In a new study that was published on May 3, 2018, US biologists discovered that 24-hour fasting can dramatically improve stem cells' ability to regenerate, in both aged and young mice.
The study revealed that fasting can reverse the age-related loss of intestinal stem cell function that can regenerate new intestinal cells.
The study was published in a journal called Cell Stem Cell.
The Study: Key Highlights
• The study was conducted on mice. After the mice fasted for 24 hours, the researchers removed intestinal stem cells and grew them in a culture dish, allowing them to determine whether the cells can give rise to mini-intestines known as organoids.
• The researchers sequenced the messenger RNA of stem cells from the mice that fasted and found that fasting induces cells to switch from their usual metabolism, they begin breaking down fatty acids instead of glucose, a change that stimulates the stem cells to become more regenerative.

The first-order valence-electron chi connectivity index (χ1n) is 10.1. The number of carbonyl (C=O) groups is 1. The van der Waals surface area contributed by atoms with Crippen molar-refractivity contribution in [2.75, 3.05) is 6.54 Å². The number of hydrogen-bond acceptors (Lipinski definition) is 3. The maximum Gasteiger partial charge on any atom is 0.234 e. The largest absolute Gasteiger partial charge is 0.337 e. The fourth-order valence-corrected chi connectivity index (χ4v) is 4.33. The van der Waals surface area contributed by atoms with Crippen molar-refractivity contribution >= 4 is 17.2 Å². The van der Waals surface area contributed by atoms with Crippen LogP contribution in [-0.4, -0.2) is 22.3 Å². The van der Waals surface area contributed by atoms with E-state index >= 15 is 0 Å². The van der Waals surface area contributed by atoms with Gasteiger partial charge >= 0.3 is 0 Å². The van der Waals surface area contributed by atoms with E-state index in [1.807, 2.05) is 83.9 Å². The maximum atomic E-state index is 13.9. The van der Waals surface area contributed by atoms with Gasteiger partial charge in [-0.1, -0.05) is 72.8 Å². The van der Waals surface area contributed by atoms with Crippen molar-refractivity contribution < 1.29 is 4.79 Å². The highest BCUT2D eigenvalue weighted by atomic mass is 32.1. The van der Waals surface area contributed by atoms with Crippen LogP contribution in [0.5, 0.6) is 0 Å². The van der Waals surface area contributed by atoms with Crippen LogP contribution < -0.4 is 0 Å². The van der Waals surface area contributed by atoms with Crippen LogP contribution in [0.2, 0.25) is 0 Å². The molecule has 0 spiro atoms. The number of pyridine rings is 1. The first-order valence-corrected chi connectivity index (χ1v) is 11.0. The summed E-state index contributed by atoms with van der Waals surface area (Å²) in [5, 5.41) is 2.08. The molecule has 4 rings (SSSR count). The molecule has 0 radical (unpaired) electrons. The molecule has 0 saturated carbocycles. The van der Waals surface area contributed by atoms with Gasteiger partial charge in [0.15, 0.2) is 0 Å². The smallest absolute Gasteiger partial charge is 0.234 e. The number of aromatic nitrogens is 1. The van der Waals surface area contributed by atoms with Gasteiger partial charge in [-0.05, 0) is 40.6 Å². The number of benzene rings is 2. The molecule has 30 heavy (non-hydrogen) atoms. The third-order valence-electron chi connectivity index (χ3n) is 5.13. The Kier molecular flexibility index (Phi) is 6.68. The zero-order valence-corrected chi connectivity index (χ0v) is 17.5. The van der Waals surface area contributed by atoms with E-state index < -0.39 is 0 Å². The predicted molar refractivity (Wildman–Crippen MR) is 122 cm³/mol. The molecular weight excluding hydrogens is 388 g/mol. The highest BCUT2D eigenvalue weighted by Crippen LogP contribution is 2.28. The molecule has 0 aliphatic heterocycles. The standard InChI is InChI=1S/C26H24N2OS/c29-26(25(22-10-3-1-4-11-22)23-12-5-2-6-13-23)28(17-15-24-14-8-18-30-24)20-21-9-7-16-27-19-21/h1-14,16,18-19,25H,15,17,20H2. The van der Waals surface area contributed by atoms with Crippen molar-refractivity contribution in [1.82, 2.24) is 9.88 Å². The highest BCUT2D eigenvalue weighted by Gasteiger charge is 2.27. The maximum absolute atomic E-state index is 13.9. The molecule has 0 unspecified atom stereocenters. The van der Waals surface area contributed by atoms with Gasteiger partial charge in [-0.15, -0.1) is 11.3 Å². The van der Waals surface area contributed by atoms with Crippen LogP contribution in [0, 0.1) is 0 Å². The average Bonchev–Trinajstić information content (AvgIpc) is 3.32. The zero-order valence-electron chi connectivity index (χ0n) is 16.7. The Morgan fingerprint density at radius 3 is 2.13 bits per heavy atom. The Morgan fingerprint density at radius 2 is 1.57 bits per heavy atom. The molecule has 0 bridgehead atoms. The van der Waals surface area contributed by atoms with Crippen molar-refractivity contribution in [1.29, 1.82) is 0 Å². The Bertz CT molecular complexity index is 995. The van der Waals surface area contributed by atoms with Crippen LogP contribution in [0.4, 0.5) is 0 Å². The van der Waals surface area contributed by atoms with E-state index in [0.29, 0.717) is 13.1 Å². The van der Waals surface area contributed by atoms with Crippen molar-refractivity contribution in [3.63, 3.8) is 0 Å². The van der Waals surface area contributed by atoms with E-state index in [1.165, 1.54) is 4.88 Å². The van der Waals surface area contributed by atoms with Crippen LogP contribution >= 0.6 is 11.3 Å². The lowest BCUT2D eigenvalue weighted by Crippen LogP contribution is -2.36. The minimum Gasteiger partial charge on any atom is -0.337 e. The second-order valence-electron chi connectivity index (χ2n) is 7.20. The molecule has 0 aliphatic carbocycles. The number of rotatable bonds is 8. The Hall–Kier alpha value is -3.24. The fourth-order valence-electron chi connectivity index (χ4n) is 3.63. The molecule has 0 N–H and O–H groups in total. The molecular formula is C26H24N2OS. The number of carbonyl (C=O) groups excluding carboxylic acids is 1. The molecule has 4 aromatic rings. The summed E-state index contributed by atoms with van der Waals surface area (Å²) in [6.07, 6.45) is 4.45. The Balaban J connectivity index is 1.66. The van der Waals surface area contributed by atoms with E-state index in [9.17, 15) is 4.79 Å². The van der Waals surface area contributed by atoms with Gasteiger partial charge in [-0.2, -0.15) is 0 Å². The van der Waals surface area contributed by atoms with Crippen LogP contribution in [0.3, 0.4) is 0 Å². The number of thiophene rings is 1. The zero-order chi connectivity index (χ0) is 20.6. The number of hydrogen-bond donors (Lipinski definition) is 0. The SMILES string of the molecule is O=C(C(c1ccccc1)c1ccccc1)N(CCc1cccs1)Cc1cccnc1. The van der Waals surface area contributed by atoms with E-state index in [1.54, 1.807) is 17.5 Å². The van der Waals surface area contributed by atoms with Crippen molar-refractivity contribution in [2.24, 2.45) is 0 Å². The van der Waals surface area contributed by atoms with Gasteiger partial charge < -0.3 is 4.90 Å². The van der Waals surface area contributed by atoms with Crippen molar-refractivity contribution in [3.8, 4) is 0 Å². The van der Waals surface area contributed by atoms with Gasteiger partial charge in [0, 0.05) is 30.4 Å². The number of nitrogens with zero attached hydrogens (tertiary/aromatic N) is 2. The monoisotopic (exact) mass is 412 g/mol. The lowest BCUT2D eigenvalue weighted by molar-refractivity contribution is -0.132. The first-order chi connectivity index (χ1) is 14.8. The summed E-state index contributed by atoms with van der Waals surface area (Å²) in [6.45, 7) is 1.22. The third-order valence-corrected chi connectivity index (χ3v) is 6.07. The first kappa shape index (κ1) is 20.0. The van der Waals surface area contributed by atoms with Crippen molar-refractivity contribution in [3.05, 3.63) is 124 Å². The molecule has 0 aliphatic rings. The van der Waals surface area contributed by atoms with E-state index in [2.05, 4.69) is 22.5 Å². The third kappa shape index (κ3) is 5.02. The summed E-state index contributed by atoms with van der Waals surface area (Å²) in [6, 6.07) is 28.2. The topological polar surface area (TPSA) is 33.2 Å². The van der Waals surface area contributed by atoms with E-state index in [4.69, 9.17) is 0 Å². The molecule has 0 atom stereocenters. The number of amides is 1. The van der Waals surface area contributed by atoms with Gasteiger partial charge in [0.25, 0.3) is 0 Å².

• This switch occurs through the activation of transcription factors called PPARs, which turn on many genes that are involved in metabolizing fatty acids, according to the researchers.
• The researchers found that they could also reproduce the beneficial effects of fasting and boost regeneration with a molecule that activates the same metabolic switch.
• The intervention could potentially help older people recovering from gastrointestinal infections or cancer patients undergoing chemotherapy without requiring the patients to fast.
• The study provides evidence that fasting induces a metabolic switch in the intestinal stem cells, from utilising carbohydrates to burning fat, enhancing their function significantly.
• The intestinal stem cells are responsible for maintaining the lining of the intestine, which typically renews itself every five days.
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• The stem cells play a significant role in repairing any damage in case of an injury or infection.
• However, the regenerative abilities of these intestinal stem cells decline with age so it takes longer for the intestine to recover as age increases.
• The discovery may provide a therapeutic opportunity to improve tissue homeostasis in age-associated pathologies.
Who could benefit from the study?
The group that could benefit the most from such treatment is cancer patients who are receiving chemotherapy, which often harms intestinal cells.
It could also benefit older people who experience intestinal infections or other gastrointestinal disorders that can damage the lining of the intestine.
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